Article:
# What is the I in this quote "the symbol f is associated with the function I(f)"

I was reading through the Wikipedia page for first-order logic and all made sense to me, though I got confused at this quote "In other words, the symbol $$f$$ is associated with the function $$I(f)$$ which, in this interpretation, is addition." and am unsure of what the I in the last sentence means. Is it a function that maps the function symbol to a function?
Is there a name for it?

Thank you friends

• They define $I$ to be an interpretation (a model) which takes anything from $D^n$ to $D$ which is the domain of discourse over an n-arty input. Takes anything from constants, predicates, and functions, and puts them into the model with their own assignments in the universe (or domain) of the model. I personally don't like the way that they're teaching it, but that's the answer for your question. In this case, "I" is supposed to be understood meta-semantics as addition. Sep 3, 2021 at 3:03

It is defining an interpretation, and I personally don't like that way. Allow me to explain it.
Definition:
An interpretation is a pair ($$\mathbf{M}$$, $$j$$), with $$j$$ being the assignment and $$\mathbf{M}$$ being the model. j takes elements like functions, relations, and constants from a language $$\mathcal{L}$$ and "maps" them into elements in the universe of the interpretation (or domain of), and they're usually denoted as: $$c^{\mathbf{M}}$$, $$F^{\mathbf{M}}$$, $$R^{\mathbf{M}}$$ (unimaginatively). I explained in the comment what they exactly mean by turning it into a function that takes the tuples and maps them into elements in the domain of the model. An interpretation may also be called a structure.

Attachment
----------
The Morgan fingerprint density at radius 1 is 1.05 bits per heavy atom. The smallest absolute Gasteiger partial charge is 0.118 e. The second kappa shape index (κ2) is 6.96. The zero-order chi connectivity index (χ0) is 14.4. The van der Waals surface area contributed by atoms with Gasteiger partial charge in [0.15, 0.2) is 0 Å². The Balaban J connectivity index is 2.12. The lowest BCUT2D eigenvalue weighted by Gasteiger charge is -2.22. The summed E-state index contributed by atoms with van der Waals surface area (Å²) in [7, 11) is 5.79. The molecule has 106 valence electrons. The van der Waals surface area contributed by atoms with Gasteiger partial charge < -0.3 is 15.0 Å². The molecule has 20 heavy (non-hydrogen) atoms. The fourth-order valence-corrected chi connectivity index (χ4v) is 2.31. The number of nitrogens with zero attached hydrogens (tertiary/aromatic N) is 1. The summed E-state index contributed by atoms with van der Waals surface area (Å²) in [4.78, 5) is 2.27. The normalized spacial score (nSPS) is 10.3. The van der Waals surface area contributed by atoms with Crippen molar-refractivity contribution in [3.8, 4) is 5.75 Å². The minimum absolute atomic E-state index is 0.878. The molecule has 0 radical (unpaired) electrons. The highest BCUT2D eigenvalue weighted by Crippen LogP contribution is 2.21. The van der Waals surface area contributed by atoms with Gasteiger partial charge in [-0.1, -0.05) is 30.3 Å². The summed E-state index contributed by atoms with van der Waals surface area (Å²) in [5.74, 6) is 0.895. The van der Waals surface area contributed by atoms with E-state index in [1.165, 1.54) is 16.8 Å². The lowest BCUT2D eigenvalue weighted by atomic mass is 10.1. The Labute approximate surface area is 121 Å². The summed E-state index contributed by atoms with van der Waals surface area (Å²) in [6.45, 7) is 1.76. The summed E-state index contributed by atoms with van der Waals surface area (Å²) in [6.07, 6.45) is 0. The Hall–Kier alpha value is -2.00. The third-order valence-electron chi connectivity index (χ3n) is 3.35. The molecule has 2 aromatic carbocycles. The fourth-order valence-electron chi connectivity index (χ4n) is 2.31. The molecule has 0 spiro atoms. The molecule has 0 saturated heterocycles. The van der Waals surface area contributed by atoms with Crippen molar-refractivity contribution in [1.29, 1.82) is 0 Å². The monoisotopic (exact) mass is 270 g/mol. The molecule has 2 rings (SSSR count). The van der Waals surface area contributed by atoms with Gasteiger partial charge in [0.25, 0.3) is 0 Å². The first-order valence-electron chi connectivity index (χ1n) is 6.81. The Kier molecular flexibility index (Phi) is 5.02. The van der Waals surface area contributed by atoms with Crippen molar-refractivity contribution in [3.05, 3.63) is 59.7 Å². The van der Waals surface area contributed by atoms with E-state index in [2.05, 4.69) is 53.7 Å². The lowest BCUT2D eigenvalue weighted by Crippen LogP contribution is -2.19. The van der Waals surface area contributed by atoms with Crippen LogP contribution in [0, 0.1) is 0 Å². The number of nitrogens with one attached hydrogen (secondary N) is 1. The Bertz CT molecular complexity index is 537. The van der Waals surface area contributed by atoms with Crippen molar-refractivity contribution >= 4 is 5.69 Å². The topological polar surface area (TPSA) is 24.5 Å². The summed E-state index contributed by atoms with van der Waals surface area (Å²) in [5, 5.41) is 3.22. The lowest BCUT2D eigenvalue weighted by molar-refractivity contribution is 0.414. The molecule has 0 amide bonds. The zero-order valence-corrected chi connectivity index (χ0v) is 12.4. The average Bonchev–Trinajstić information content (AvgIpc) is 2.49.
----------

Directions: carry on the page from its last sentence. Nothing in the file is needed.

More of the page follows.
Examples:
($$i$$): The language of group theory has $$e$$ as a constant which will be assigned to $$e^{\mathbf{G}}$$, and $$\circ$$ which is some arbitrary binary operation (predicate constant), which will be assigned as $$\circ^{\mathbf{G}}$$, and at the end we have the universe (domain) $$\mathcal{G}$$, and our interpretation looks like this: $$\mathbf{G}=(\mathcal{G},\, e^{\mathbf{G}},\,\circ^{\mathbf{G}})$$. Now, how is this useful? Fill in the gaps! ($$\mathbb{R}$$, $$\cdot$$, $$1$$) for example. Now you've multiplicative group.
($$ii$$): Take the language of graphs which has $$R$$ as its predicate, and so will will have $$R^{\mathbf{Gr}}$$. Define a domain $$\mathcal{R}$$, and you're done. The interpretation $$\mathbf{Gr}$$ = ($$\mathcal{R}$$, $$R^{\mathbf{Gr}}$$). You can replace $$R^{\mathbf{Gr}}$$ with the Cartesian relation for example, and leave the reals as the domain: ($$\mathbb{R}$$, $$\times$$), and you've a Cartesian graph.

The comment:

They define $$I$$ to be an interpretation (a model) which takes anything from $$D^n$$ to $$D$$ which is the domain of discourse over an $$n$$-arty input. Takes anything from constants, predicates, and functions, and puts them into the model with their own assignments in the universe (or domain) of the model. I personally don't like the way that they're teaching it, but that's the answer for your question. In this case, "$$I$$" is supposed to be understood, in a meta-semantics sense, as addition.

Note that loosely speaking.. this is not exactly correct, and plays around with some words in a misleading way. That's why I suggest seeing the explanation that I wrote.
Lastly an interpretation is of a language, and a model is of a theory. Switching them around is "fine" because they're the "same structure" but it is not recommended, and should only be left for purposes of intuition.

• It might be an idea to give a concrete example of a basic interpretation to let the OP see what's going on? The wiki explanation has manged to turn a really basic idea into something confusing. For instance, $\begin{array}{lll}\Im:&&\\& \text{Domain:} & \{0, 1, 4\}\\& \text{F:} & \{1, 4 \}\\& \text{G:}& \{0, 1\}\\ & \text{H:} & \emptyset \\ & \text{a:} & 0\\ & \text{b:} & 1 \\& \text{c:} & 4\\\end{array}$ Sep 3, 2021 at 4:03
• @TenO'Four Good idea. Will edit. Sep 3, 2021 at 4:10
• The examples really ground it now 👍 Sep 3, 2021 at 5:33